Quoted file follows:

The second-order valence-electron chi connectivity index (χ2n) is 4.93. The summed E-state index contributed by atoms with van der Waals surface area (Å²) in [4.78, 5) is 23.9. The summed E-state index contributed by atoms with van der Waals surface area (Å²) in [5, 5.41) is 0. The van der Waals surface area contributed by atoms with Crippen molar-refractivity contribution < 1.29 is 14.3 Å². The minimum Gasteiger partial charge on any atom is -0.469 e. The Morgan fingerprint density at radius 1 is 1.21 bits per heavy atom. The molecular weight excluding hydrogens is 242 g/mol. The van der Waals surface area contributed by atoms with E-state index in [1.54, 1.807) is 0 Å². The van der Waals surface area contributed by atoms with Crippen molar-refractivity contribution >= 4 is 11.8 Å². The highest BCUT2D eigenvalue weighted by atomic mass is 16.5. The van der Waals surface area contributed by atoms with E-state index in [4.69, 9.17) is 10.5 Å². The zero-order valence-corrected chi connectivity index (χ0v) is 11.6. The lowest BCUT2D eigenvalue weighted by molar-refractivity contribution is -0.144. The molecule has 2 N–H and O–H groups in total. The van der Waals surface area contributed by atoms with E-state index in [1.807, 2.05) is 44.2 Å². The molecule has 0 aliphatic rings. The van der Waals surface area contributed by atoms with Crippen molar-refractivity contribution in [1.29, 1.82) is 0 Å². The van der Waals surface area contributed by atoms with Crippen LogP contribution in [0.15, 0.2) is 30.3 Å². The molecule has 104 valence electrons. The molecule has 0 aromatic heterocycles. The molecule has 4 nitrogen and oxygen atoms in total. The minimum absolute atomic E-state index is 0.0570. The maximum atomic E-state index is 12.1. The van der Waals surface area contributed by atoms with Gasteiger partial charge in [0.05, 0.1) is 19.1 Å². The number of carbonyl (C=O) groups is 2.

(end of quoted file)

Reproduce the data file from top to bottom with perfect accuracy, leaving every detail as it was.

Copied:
The second-order valence-electron chi connectivity index (χ2n) is 4.93. The summed E-state index contributed by atoms with van der Waals surface area (Å²) in [4.78, 5) is 23.9. The summed E-state index contributed by atoms with van der Waals surface area (Å²) in [5, 5.41) is 0. The van der Waals surface area contributed by atoms with Crippen molar-refractivity contribution < 1.29 is 14.3 Å². The minimum Gasteiger partial charge on any atom is -0.469 e. The Morgan fingerprint density at radius 1 is 1.21 bits per heavy atom. The molecular weight excluding hydrogens is 242 g/mol. The van der Waals surface area contributed by atoms with E-state index in [1.54, 1.807) is 0 Å². The van der Waals surface area contributed by atoms with Crippen molar-refractivity contribution >= 4 is 11.8 Å². The highest BCUT2D eigenvalue weighted by atomic mass is 16.5. The van der Waals surface area contributed by atoms with E-state index in [4.69, 9.17) is 10.5 Å². The zero-order valence-corrected chi connectivity index (χ0v) is 11.6. The lowest BCUT2D eigenvalue weighted by molar-refractivity contribution is -0.144. The molecule has 2 N–H and O–H groups in total. The van der Waals surface area contributed by atoms with E-state index in [1.807, 2.05) is 44.2 Å². The molecule has 0 aliphatic rings. The van der Waals surface area contributed by atoms with Crippen molar-refractivity contribution in [1.29, 1.82) is 0 Å². The van der Waals surface area contributed by atoms with Crippen LogP contribution in [0.15, 0.2) is 30.3 Å². The molecule has 104 valence electrons. The molecule has 0 aromatic heterocycles. The molecule has 4 nitrogen and oxygen atoms in total. The minimum absolute atomic E-state index is 0.0570. The maximum atomic E-state index is 12.1. The van der Waals surface area contributed by atoms with Gasteiger partial charge in [0.05, 0.1) is 19.1 Å². The number of carbonyl (C=O) groups is 2.